Let’s keep working on things that we don’t really need yet

In keeping with a long history of poor choices, I kept working on the engine despite the significant amount of other work that needed done to the car.  I pulled the intake manifold and cleaned everything up with Gunk, oven cleaner, wire brushes, and the hose.

For anyone keeping score on the poor choices, chalk up another one.  I stuffed plastic shopping bags down all the intake ports.  Much later I pulled the heads to find rust and other ugliness in cylinder #1.  Free tip for everyone–if you’re going to hose down your motor leave the intake manifold on it and be much more serious about keeping water out of it.

Step one – continued

As part of this full service salvage yard, the owner picked my motor the seatbelts of the donor vehicle tied to the exhaust manifolds.  Imagine silly old me believing you needed chains and hoists when it turns out all I needed were a few seatbelts.  Incidentally I used the same seatbelts and my Harbor Freight engine hoist to pick the motor from the back of the pickup the following day.


Step one – Engine

A smart person would start by assessing the vehicle they’ve gotten.  They’d tag and bag bolts and carefully disassemble the vehicle, checking items on the way.  They’d probably soak the bolts and screws with WD40 for a few days even.  But you know what’s way more fun than that?  Going out and getting an engine.  So that’s what I did.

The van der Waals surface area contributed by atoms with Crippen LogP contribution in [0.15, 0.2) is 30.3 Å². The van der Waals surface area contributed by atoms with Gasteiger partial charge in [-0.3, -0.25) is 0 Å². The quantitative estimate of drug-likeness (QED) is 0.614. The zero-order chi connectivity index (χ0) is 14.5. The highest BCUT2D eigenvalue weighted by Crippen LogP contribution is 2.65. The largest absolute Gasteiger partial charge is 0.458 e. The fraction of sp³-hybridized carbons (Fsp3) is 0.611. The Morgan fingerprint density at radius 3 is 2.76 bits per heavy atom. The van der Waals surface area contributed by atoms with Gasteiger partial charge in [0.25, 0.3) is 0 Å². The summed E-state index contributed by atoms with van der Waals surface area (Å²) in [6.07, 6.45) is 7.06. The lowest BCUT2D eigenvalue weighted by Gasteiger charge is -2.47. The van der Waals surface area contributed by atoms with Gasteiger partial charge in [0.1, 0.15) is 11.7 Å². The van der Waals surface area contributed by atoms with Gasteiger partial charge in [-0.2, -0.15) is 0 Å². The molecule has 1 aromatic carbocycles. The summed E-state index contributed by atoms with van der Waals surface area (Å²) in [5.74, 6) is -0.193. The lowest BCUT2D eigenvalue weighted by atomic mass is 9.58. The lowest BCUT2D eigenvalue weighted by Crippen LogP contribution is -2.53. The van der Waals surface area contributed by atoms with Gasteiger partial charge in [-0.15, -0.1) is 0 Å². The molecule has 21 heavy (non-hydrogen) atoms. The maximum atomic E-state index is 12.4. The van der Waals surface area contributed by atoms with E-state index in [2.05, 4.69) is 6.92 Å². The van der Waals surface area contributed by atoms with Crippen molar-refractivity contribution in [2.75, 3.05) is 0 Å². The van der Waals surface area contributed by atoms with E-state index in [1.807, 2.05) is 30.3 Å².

Pictured above is the donor vehicle.  It’s an 01 Tahoe so it has the 24x reluctor generation III small block.  On a whim I took a photo of the VIN and it turned out to be one of the smarter things I’ve done.  It’s been invaluable for parts lookups throughout the build.  This particular Tahoe is the flex fuel version.  I didn’t pick it on purpose.  I picked it because I found it on Craigslist and they were open on Saturdays.

I got my grubby hands on the whole engine, cover to pan, the starter, the ECU, and the whole engine wiring harness for $500.  A dirty and friendly man was kind enough to pull the motor at no extra charge.  He had offered to fire it up if he could find a battery.  In retrospect that would have been a good idea.  But being the ramjet that I am I figured it would be fine, let’s just get that lump loaded in the pickup truck and get home.

Hello world!

July 2nd, 2015.  This fine example of automobile negligence came into my life.  I had a perfectly good 1990 Corvette with a 383, nice paint, nice interior, 6 speed manual.  The car was nice.  And driveable.  So it makes perfect sense that I would sell it and buy this piece of shit.  No engine.  No transmission.  No radiator.  No carpet.  No rust.  Just kidding–plenty of rust.

This 1978 Pontiac Firebird Esprit with a Formula 400 hood and Trans Am spoiler would some day become the world famous Fireturd, but for now it was just a sad shitbox.